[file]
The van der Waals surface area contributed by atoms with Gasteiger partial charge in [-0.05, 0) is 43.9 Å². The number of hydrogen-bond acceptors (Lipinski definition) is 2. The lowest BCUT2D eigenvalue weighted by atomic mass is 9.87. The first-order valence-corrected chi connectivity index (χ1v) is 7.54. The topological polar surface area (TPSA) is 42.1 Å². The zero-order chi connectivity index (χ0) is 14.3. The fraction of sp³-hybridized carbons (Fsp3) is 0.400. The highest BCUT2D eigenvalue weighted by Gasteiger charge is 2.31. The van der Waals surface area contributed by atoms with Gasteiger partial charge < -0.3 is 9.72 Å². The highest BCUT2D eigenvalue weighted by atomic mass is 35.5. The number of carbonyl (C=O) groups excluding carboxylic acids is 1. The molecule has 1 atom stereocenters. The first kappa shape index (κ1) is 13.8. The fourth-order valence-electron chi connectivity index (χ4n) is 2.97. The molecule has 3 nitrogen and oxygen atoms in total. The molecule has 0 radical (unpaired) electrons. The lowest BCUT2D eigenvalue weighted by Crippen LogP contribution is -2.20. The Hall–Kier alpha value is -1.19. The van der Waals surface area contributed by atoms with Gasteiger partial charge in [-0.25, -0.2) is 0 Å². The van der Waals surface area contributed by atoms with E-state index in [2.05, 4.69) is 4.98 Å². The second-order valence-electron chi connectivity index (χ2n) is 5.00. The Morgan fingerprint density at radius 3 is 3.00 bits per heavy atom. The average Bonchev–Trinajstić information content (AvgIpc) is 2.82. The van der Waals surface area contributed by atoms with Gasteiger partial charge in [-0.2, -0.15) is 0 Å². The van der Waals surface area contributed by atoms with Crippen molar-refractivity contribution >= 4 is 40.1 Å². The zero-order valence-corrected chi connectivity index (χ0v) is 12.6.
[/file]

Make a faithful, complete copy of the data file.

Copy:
The van der Waals surface area contributed by atoms with Gasteiger partial charge in [-0.05, 0) is 43.9 Å². The number of hydrogen-bond acceptors (Lipinski definition) is 2. The lowest BCUT2D eigenvalue weighted by atomic mass is 9.87. The first-order valence-corrected chi connectivity index (χ1v) is 7.54. The topological polar surface area (TPSA) is 42.1 Å². The zero-order chi connectivity index (χ0) is 14.3. The fraction of sp³-hybridized carbons (Fsp3) is 0.400. The highest BCUT2D eigenvalue weighted by Gasteiger charge is 2.31. The van der Waals surface area contributed by atoms with Gasteiger partial charge < -0.3 is 9.72 Å². The highest BCUT2D eigenvalue weighted by atomic mass is 35.5. The number of carbonyl (C=O) groups excluding carboxylic acids is 1. The molecule has 1 atom stereocenters. The first kappa shape index (κ1) is 13.8. The fourth-order valence-electron chi connectivity index (χ4n) is 2.97. The molecule has 3 nitrogen and oxygen atoms in total. The molecule has 0 radical (unpaired) electrons. The lowest BCUT2D eigenvalue weighted by Crippen LogP contribution is -2.20. The Hall–Kier alpha value is -1.19. The van der Waals surface area contributed by atoms with Gasteiger partial charge in [-0.25, -0.2) is 0 Å². The van der Waals surface area contributed by atoms with E-state index in [2.05, 4.69) is 4.98 Å². The second-order valence-electron chi connectivity index (χ2n) is 5.00. The Morgan fingerprint density at radius 3 is 3.00 bits per heavy atom. The average Bonchev–Trinajstić information content (AvgIpc) is 2.82. The van der Waals surface area contributed by atoms with Gasteiger partial charge in [-0.2, -0.15) is 0 Å². The van der Waals surface area contributed by atoms with Crippen molar-refractivity contribution >= 4 is 40.1 Å². The zero-order valence-corrected chi connectivity index (χ0v) is 12.6.